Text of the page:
Chief Justice Michael Stailey is MINT!
Between Super 8's theatrical debut and its release on home video, I've seen the film six times. If that weren't surprising enough, these repeated viewings have done nothing to diminish its charms.
Facts of the Case
USAF Case File: 4815162342. Lillian, Ohio. June 1979. Transport of classified government cargo through the Ohio river valley suffered a setback when the train was intentionally derailed by dishonorably discharged USAF scientist Dr. Glenn Woodward. The transport's key package was lost during the accident and efforts are underway to locate and retrieve it. However, complications have arisen in the form of Deputy Sheriff Jackson Lamb and a group of local children who may have witnessed the event. As attempts to interrogate the injured Dr. Woodward have proved futile, we have initiated "Operation Walking Distance" to eliminate further obstacles to our mission and recover the package at any cost.—Colonel R. Nelec
Before we begin, I'm well aware there's a large number of people who saw Super 8 and did not care for it. I respect that. When it comes to movies, there's no such thing as one-size-fits-all. But something about this film resonated strongly with me. I'm sure part of it has to do with the fact that I was 11 years old in 1979 and had a similar group of friends with similar interests. But there's more to it than that. I feel the same way about Super 8 as I do Joe Dante's Matinee, which was set during the Cuban Missile Crisis. At the core of these adventures is a heartfelt sincerity, tapping an innocence most of us have long since buried or forgotten; a sense of wonder and trust that enables us to see the world with fresh eyes, untainted by life's failures and regrets.
For those who argue that Super 8 is far too derivative, I challenge you to name a film that isn't influenced by the collective conscience of the modern world. Yes, there are references and allusions to E.T., The Goonies, Stand By Me, Moby Dick, Jurassic Park, Raiders of the Lost Ark, Cloverfield, King Kong, and others. And that's okay. The key to storytelling is taking your thoughts, dreams, and experiences and synergizing them into something new, to engage, entertain, challenge, and thrill your audience. I guarantee you've never experienced anything like Super 8's trail derailment sequence, which (to date) may be the most compelling audio/visual sequence sound designer Ben Burtt and ILM have helped create.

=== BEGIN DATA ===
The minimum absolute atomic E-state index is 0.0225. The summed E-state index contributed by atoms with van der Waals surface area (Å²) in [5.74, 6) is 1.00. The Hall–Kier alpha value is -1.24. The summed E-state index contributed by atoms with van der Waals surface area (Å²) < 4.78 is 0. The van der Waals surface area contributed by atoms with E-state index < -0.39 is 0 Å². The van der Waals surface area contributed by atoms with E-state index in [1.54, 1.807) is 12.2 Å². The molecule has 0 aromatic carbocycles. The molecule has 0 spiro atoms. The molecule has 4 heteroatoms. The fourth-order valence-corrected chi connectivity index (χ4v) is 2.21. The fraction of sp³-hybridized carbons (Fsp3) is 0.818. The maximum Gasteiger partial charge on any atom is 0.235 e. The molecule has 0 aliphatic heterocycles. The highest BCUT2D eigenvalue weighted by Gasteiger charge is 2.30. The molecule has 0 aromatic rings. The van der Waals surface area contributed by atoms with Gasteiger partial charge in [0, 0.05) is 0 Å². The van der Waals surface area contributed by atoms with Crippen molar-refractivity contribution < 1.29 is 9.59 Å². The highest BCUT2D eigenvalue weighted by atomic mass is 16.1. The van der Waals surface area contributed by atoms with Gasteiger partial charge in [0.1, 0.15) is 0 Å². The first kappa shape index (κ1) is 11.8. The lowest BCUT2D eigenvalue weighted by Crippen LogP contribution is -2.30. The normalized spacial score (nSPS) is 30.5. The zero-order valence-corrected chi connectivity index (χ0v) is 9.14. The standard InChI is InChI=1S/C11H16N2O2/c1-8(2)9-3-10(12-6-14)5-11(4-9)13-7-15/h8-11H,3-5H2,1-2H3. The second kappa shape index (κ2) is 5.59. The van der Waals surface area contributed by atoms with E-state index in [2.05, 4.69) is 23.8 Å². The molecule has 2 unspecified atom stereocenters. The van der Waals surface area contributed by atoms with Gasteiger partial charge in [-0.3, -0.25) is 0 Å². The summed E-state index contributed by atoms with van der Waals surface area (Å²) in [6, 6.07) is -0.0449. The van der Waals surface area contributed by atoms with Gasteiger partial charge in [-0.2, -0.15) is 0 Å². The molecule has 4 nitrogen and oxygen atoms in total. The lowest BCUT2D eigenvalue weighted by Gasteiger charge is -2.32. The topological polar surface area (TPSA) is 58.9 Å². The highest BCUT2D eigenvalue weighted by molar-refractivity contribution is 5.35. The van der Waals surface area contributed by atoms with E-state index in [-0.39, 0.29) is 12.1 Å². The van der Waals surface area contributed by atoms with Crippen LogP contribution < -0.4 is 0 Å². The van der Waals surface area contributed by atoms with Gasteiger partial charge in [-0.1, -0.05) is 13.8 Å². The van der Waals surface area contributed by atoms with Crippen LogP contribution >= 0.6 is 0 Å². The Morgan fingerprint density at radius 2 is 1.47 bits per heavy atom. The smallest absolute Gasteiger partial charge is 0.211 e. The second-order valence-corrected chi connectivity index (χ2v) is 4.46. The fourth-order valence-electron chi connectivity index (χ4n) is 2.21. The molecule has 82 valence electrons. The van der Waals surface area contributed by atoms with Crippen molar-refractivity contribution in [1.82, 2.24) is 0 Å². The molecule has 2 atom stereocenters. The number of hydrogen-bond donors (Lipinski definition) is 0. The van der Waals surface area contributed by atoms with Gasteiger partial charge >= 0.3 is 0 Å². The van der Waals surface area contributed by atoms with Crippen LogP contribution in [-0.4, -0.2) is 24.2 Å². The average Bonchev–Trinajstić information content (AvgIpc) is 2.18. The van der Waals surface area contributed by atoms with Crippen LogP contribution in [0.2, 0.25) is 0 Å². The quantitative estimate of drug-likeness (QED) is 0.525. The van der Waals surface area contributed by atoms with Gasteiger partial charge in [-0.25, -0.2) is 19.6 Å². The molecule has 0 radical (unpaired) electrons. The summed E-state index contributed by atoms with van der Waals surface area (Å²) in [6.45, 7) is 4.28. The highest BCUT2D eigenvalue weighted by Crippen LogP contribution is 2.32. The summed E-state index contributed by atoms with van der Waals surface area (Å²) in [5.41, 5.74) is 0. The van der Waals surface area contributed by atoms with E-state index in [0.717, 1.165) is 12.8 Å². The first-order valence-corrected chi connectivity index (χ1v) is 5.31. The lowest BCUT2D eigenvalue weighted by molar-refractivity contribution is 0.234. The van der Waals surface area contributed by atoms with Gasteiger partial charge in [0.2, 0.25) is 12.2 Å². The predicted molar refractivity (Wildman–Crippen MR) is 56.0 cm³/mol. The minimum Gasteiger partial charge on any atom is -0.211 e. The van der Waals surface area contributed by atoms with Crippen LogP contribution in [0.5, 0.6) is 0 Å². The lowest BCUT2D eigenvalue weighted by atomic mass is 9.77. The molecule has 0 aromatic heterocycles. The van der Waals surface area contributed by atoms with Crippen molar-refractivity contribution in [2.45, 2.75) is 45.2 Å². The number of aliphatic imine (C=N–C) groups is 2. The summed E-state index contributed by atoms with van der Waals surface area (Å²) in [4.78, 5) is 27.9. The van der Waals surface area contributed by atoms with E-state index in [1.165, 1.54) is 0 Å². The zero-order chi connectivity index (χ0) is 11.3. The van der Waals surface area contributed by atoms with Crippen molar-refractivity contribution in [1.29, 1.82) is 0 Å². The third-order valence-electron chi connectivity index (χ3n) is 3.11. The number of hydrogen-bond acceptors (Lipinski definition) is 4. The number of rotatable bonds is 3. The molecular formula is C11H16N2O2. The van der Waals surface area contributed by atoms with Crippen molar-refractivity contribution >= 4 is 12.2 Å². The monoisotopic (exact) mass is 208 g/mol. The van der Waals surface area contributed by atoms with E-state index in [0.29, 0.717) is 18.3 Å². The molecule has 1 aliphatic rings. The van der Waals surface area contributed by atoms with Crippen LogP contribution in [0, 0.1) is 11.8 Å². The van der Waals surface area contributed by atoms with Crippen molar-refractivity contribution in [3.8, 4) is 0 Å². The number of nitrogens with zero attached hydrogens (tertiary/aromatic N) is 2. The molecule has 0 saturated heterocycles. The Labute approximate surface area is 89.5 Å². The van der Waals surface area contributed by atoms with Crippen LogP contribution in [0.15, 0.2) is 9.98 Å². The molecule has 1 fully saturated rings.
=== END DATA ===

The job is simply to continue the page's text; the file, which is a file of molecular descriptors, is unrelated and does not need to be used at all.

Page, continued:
The important thing to consider here is that even after six viewings of Super 8, the humor, the tension, and the believability still plays. This is due in large part to an ensemble cast of pre-teen kids who aren't acting; they're being. Big difference. Joel Courtney (Joe) and Riley Griffiths (Charles) are fronting their very first film, and even though their co-stars may be more experienced in front of the camera, the chemistry this group shares is organic and electric. Elle Fanning, with all her impressive credits, is every inch a 12 year old coming into her own; and the moments Alice shares with Joe are as real as our own innocent sexual awakening. As an added bonus, the adults aren't relegated to being two dimensional idiots. The earnestness of Kyle Chandler (Friday Night Lights) as Joe's father and the brokenness of Ron Eldard (House of Sand and Fog) as Alice's dad provide an exceptional balance for what these kids are experiencing, and Noah Emmerich's (Little Children) Captain Ahab-like pursuit of the alien gives the film a ruthless villain (who's also a real coward).
Within fifteen minutes of the opening, every principal character is well-defined. When's the last time you remember that happening? From there the adventure unfolds in classic '70s style, with character development taking center stage and action set pieces used only to fuel the fire. Abrams insistence on using practical sets and effects whenever possible goes a long way towards grounding Super 8 in a palpable reality. From quiet emotionally charged dialogue to the military laying waste to an entire neighborhood, this story lives and breathes carrying us along with rapt attention. Peppered with subtle and overt references to the era and the genre, you'll have a blast discovering all sorts of audio and visual Easter eggs. Yes, Bad Robot's good luck charm Greg Grunberg does make an appearance, as does composer Michael Giacchino (Deputy Crawford) and Leonard Nimoy in his classic In Search Of… television series.
What you don't want to get caught up in are the myriad of historical inconsistencies, be it a Rubik's Cube reference, the appearance of a Sony Walkman, or the color of the Space Shuttle's external fuel tank. Super 8 is not a perfect film. There's a mass exposition dump, an alien inadvertently assisting in a rescue, the heavy-handed significance of Joe's locket, and seemingly interminable shots of the cast looking up at the night sky. It also poses questions like how does a pickup truck derail a massive freight train? How is it that no military personnel were on the train or survived the crash? Not one person other than the kids surfaced during that 10 minute stretch. Why does the alien look like the Cloverfield monster? And if said alien is building a giant magnet, why aren't all metal objects drawn in by its power?